Debottlenecking Existing Separators
The success of this alternative depends on fulfilling the followingrequirements.
1. Selection of a gas/liquid separation internal that can be fitted insidethe existing vessels and that can process the current flow rates.
2. Proper flow distribution to and from the internal, taking into accountthat the remaining area inside the vessels will be restricted.
3. A geometry that will allow the internal to be brought in through themanway/outlet nozzle and be mounted inside the vessels within a short period oftime (3 days) after removal of the current internals.
Selection of a Suitable Internal. Under the conditions specified, theoperating principle of the separation internal will rely on inertial forces.That is, centrifugal forces are used and separation is achieved because of thedifference in density between the gas phase and the contaminants. The currentinternals consisted of 11 20.3-cm cyclone tubes that function along thisprinciple. Under original design conditions, entrance velocities of thecyclones were 25 to 30 m/s and G forces in the cyclones were 300 to 500 G.
Normally with inertial forces as the principal force of separation,particles as small as 5 mm can be separated, which is in line with the purposeof the separators. The use of different separation principles (e.g., diffusion)only leads to larger separators, which was unwanted in this case.
Inertial Separator Internals. Two main types of inertial separator internalsexist: vane-type and cyclone-type separators.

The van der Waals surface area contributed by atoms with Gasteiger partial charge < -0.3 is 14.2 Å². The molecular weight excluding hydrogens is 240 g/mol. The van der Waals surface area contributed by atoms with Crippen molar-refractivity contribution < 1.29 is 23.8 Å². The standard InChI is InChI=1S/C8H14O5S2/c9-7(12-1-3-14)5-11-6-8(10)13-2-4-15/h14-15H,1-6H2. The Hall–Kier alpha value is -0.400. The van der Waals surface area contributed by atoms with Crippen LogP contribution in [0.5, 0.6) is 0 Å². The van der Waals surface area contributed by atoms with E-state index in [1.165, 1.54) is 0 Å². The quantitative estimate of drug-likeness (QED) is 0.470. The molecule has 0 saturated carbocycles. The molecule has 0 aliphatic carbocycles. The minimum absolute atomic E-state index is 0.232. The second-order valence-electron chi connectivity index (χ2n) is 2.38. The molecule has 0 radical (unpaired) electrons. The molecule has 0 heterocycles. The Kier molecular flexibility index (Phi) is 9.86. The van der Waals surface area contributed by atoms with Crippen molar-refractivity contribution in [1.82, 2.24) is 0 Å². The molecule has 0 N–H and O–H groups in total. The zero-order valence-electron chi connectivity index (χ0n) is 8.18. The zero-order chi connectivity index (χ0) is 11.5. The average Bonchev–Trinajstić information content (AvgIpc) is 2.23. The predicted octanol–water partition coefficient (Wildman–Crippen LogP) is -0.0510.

Vane-Type Separators. In vane-type separators, the gas flows through abundle of parallel, curved blades. The droplets in the gas are flung onto theseblades (Fig. 4A) and subsequently drained. Various designs are on the market,but all have one property in common; that is, these internals require arelatively large area and also are sensitive to poor distribution andsubsequent local overloading in restricted surroundings.
For this particular application, 3.5 m2 of intake area of a sophisticatedupflow vane-type internal would be required. The available area in the vesselbetween the tangents is only 5.5 m2. Fig 4B shows a possible mountingconfiguration. Because of the almost impossible task of achieving an evendistribution across the vane area, we rejected this option.
Cyclone-Type Internals. In cyclones, the gas/particulate-phase mixture isbrought into a spinning motion.
|File Size||469 KB||Number of Pages||5|